Operability, affordability and flexibility will ensure web conferencing supremacy over telepresence still for long.
Is telepresence going to really undermine video conferencing in the future? Probably not. In facts, the most traditional technology to communicate remotely has more than one string to its bow, despite the pessimistic views of some experts.
First, video conferencing offers a wider range of deployment options and a richer set of tools to interact with participants. In facts, users can choose among web based solutions (like GoToWebinar), software to install (like the traditional Skype) , or on-premise server based solutions like, for example, R-HUB`s suite TurboMeeting (http://www.rhubcom.com) or Cisco’s servers. Each of these technologies has its pros and cons; the point to understand is that you have choice. And freedom is so much a matter of choices, after all.
In comparison, telepresence is quite rigid. It happens frequently that the software licensed to your company does not work, when it is interfaced with the software of another company. Plus, the graphic interfaces of telepresence software are simple, not to say very basic. The tools to interact with the audience are usually missing. This could become a real problem when the time comes to fulfil some simple but crucial tasks, like sharing documents or files.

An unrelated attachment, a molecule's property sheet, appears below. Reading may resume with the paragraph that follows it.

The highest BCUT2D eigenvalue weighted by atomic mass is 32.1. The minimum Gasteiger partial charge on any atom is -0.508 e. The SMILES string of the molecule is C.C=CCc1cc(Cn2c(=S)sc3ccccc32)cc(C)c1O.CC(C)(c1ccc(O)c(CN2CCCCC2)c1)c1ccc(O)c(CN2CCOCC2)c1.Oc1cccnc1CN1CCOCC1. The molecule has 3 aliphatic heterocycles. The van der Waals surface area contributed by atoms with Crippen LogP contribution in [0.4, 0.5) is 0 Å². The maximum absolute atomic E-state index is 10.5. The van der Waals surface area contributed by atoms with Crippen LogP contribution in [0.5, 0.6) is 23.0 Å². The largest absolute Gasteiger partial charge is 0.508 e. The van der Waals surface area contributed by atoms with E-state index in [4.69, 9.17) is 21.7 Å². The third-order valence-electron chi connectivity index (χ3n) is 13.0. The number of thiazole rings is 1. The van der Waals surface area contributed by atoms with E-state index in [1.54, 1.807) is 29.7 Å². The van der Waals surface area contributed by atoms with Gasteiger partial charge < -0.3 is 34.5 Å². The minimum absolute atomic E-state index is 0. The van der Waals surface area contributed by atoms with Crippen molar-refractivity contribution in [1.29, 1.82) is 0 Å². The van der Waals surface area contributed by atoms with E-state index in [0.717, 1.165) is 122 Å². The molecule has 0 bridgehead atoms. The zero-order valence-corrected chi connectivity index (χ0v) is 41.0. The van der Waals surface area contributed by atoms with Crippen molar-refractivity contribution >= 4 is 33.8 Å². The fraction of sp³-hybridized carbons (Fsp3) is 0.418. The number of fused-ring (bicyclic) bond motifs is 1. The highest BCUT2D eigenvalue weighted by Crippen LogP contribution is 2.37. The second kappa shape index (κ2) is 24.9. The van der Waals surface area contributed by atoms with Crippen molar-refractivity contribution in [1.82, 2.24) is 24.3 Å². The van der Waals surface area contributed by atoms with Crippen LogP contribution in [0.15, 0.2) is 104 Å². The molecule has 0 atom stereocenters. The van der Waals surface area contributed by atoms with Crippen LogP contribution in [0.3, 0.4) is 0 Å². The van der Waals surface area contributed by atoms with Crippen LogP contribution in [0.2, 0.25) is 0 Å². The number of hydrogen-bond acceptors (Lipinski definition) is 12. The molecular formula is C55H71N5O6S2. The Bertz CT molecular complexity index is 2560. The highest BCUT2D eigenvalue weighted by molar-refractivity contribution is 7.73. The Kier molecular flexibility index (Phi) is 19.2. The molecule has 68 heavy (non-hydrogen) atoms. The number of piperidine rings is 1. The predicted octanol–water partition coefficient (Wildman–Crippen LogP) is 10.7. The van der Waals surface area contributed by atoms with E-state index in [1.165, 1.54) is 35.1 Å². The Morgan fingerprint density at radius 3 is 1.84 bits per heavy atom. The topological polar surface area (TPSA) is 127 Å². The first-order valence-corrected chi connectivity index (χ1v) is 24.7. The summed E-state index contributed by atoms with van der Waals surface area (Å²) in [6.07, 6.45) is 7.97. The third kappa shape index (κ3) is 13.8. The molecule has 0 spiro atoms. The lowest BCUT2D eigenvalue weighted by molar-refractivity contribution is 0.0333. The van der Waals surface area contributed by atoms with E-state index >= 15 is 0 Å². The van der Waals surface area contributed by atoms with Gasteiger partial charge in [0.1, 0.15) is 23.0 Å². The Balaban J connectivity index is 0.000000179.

To say it in other words, telepresence has a limited operability. It is true that it assures you a great sensorial experience that makes your virtual meetings look as they were real, but the price to pay in terms of missing functionalities is high.
Second point, telepresence costs an arm and a leg, usually hundreds more times than video conferencing. This makes it more a luxury toy for top-level multinational executives than a tool designed to help the man in the street. This is the reason why budget-conscious organizations still keep themselves stuck to the old, but practical, video conferencing.
Naturally, telepresence performances are better; though, consider that on the other side producers do their best to improve their video conferencing products. The outcome is that the difference between a good HD video conferencing solution, like R-HUB`s TurboMeeting, and telepresence has become thin. Unfortunately, this does not have to do with the price; while you can bring a R-HUB server home with less than $2000, the prices of the cheapest telepresence systems start from $60000.
The third drawback of telepresence is the lack of flexibility. An increasing number of users need to conferencing in from their mobiles today. This is the reason why a good conferencing system must offer a huge variety of options, from the outdated audio conference calls to the immersive experience assured by cutting-edge giant color monitors. Well, this is not possible with telepresence.
In conclusion, the blasted trend toward telepresence could be illusory in a world where the number of small organizations with tight budgets is increasing and mobile users as well. But the future is full of surprises; in next years, we will see what aces in their sleeves telepresence producers have to play.